Dr. Val FarmerDr.Val
Rural Mental Health & Family Relationships

Rural Kids Better Off Than City Kids? Think Again!

April 17, 2000

Drug use is on the rise among rural youth. A recently released report, commissioned by the United States Conference of Mayors, found higher rates of alcohol and drug use among eighth, tenth and twelfth graders from rural areas than among those grade groups in medium or even large cities. Rural areas were defined as being counties with no central city over 50,000 in population, medium cities being between 50,000 and one million in population and large cities as having over one million in population.

Compared to urban eighth graders, rural eighth graders are twice as likely to use amphetamines; 50 percent more likely to use cocaine; 34 percent likelier to smoke marijuana; 29 percent likelier to drink alcohol and 70 percent likelier to get drunk. They are twice as likely to smoke cigarettes and nearly five times likelier to use smokeless tobacco. Use rates for rural tenth graders exceed those from large urban areas for every drug except Ecstasy and marijuana. Use rates for rural twelfth graders exceeded urban youth for cocaine, crack, amphetamines, inhalants, alcohol, cigarettes and smokeless tobacco.

In a 1999 study in Washington State, researchers compared many factors that were linked to alcohol, tobacco and drug use. They included juvenile arrest rates, low school achievement, and family history of substance abuse between youth from King county of greater Seattle with 1.67 million people and youth from 11 rural counties in the eastern part of the state. Juvenile arrest rates, low school achievement and family history of substance abuse were all more prevalent in the group of rural counties.

Rural adults and substance abuse. Adults from the rural areas are also just as likely to abuse substances as those in large metropolitan areas. However from 1990 to 1998, the smaller the city, the larger the increase in drug law violations. The largest category was in cities of 10,000 or less where the increase in drug law violations was six times the larger cities.

Drugs are as available in rural areas as they are in medium and large metropolitan areas. Among adults 18 or older - with the exception of marijuana - there was no statistical difference in illicit drug use between large cities, mid-size cities and rural areas. Among adults, the use of cocaine and amphetamines are identical between large cities and areas with a population of 2,500 or less. Marijuana use among those 18 to 25 years of age has dropped in metropolitan areas. By 1998, the use of marijuana by rural young adults in the 18 to 25 year-old group is statistically equivalent to the same age group in larger and medium size cities.

Methamphetamine is the hot drug in rural areas. Drug trafficking is greater and seizures of meth labs jumped from 244 to 1,627 from 1994 to 1998. This sevenfold increase was concentrated in the less populated areas of the West and Mid-west.

What are the social costs? Although all this information was not broken down by population density, research has shown that nationally 30 percent of all criminal arrests are related to drug abuse violations or alcohol related events. Seventy-seven percent of the individuals housed in local jails have been involved in drug or alcohol related offenses. Substance abuse is among the top three causes of child abuse and neglect cases. Seventy-seven percent of local jail costs and 70 percent of local child welfare costs are substance abuse-related.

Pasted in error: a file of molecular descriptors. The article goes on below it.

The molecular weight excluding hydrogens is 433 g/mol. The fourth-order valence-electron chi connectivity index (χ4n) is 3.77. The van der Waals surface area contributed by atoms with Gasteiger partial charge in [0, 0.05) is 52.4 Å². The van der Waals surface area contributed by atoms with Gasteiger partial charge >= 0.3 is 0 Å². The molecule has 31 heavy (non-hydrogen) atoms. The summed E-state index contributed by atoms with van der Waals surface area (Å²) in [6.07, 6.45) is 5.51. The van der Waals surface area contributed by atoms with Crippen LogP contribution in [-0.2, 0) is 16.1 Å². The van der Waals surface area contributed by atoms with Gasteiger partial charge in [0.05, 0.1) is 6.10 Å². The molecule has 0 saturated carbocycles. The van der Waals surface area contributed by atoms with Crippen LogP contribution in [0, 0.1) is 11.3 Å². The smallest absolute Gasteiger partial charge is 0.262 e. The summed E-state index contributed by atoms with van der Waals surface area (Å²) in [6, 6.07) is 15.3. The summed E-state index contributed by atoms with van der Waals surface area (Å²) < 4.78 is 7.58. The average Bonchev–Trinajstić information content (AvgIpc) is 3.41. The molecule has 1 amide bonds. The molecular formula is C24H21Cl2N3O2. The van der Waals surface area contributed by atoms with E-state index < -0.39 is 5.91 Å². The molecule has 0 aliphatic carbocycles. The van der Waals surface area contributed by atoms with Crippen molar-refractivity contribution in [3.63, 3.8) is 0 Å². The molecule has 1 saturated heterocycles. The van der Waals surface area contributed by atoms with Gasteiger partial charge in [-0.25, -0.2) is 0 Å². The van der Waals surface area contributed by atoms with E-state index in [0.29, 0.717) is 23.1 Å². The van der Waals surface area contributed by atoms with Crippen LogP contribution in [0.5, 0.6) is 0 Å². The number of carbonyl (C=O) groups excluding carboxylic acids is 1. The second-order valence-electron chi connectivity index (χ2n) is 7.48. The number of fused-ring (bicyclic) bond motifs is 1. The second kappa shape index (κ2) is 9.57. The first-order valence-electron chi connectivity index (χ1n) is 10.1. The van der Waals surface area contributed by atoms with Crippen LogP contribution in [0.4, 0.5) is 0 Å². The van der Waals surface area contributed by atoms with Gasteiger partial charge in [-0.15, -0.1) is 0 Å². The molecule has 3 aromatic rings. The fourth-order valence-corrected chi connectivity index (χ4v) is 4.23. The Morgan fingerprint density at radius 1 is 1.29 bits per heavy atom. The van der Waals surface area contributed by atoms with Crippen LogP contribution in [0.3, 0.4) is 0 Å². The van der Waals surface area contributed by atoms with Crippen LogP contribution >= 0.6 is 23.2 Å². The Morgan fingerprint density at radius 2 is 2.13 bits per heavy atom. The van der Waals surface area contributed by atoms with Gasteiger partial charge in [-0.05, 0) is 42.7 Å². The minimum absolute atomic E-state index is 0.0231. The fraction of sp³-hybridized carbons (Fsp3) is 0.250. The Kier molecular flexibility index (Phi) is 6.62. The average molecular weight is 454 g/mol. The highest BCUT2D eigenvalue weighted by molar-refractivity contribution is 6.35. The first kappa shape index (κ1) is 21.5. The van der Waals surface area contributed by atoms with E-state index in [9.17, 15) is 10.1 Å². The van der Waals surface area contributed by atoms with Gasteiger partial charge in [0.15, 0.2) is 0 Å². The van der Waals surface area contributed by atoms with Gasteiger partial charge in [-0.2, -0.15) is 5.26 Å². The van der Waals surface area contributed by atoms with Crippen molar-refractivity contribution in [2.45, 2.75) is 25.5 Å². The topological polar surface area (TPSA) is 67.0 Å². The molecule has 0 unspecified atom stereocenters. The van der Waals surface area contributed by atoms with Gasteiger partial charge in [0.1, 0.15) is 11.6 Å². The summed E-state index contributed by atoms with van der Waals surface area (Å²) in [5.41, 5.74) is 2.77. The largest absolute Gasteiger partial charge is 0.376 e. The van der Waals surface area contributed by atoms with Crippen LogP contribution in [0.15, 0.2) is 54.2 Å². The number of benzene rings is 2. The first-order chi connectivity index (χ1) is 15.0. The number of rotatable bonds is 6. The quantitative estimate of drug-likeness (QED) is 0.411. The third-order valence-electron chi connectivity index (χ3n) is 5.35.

Smaller communities don’t have a sufficient tax base to hire additional law enforcement officers. They have fewer treatment professionals, resources or programs to deal with rural youth drug and alcohol problems. Funding for these programs has an urban bias. To deal with the problems as they actually exist, 22 percent of the current funding in substance abuse services block grants needs to be shifted from urban to rural states.

What are the community factors? A recent North Dakota State University study by Laura DeHaan and others compared high risk and low risk rural communities for teen drug and alcohol abuse. The main conclusion was that community attitude makes a big difference in the amount of teen high risk behavior. Communities which had a higher risk for teen alcohol, drug and other high risk behaviors shared the following attitudes.

1. A culture of drinking. Teen drinking is accepted as normal. The amount of drinking done by adults seemed to be a key factor.

2. The community and family feel powerless. "There is not much we can do about it."

3. There is low family or community involvement between teens and their parents and other adults. The parents are overextended or put a low premium on family time. There is little adult guidance for activities or values.

4. There is a low amount of community investment of time and monetary resources in youth activities.

5. Community values show tolerance toward risk behavior. Parents and the community enable or deny the problem of teen drinking and other high risk behaviors. There is a lack of unity regarding zero tolerance approaches to law violations and teen misbehavior.

6. There is economic hardship. Towns with struggling economies or experiencing decline are at greater risk than towns with viable economies.

Rural America has more than its share of teens who are at risk for drinking and drug abuse. Do you believe it? This is no time to fall back on the myth of rural superiority. Rural communities need to be proactive in coming together with greater focus and concern. A watchful and caring community can unify in purpose to combat the real threat that is in its midst. When rural communities function well, then they are a good place to raise children.